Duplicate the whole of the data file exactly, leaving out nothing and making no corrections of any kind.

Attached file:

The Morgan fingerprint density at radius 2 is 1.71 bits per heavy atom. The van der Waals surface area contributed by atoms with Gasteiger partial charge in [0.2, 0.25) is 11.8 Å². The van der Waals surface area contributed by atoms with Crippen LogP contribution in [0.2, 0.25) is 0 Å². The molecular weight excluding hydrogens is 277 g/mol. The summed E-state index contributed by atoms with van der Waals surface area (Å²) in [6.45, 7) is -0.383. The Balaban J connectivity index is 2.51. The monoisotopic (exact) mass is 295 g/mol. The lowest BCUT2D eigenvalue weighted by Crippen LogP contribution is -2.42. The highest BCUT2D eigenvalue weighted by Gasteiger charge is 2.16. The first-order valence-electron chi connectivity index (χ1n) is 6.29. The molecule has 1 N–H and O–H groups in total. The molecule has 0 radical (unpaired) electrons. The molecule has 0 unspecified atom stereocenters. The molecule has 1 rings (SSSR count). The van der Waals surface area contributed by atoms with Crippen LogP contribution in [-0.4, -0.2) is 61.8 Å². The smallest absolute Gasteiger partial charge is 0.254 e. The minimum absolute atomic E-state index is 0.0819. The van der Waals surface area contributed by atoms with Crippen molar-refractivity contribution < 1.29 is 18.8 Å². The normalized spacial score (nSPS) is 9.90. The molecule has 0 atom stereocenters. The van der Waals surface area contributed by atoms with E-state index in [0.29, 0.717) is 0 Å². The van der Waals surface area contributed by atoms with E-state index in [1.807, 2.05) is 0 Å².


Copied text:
The Morgan fingerprint density at radius 2 is 1.71 bits per heavy atom. The van der Waals surface area contributed by atoms with Gasteiger partial charge in [0.2, 0.25) is 11.8 Å². The van der Waals surface area contributed by atoms with Crippen LogP contribution in [0.2, 0.25) is 0 Å². The molecular weight excluding hydrogens is 277 g/mol. The summed E-state index contributed by atoms with van der Waals surface area (Å²) in [6.45, 7) is -0.383. The Balaban J connectivity index is 2.51. The monoisotopic (exact) mass is 295 g/mol. The lowest BCUT2D eigenvalue weighted by Crippen LogP contribution is -2.42. The highest BCUT2D eigenvalue weighted by Gasteiger charge is 2.16. The first-order valence-electron chi connectivity index (χ1n) is 6.29. The molecule has 1 N–H and O–H groups in total. The molecule has 0 radical (unpaired) electrons. The molecule has 0 unspecified atom stereocenters. The molecule has 1 rings (SSSR count). The van der Waals surface area contributed by atoms with Crippen LogP contribution in [-0.4, -0.2) is 61.8 Å². The smallest absolute Gasteiger partial charge is 0.254 e. The minimum absolute atomic E-state index is 0.0819. The van der Waals surface area contributed by atoms with Crippen molar-refractivity contribution < 1.29 is 18.8 Å². The normalized spacial score (nSPS) is 9.90. The molecule has 0 atom stereocenters. The van der Waals surface area contributed by atoms with E-state index in [0.29, 0.717) is 0 Å². The van der Waals surface area contributed by atoms with E-state index in [1.807, 2.05) is 0 Å².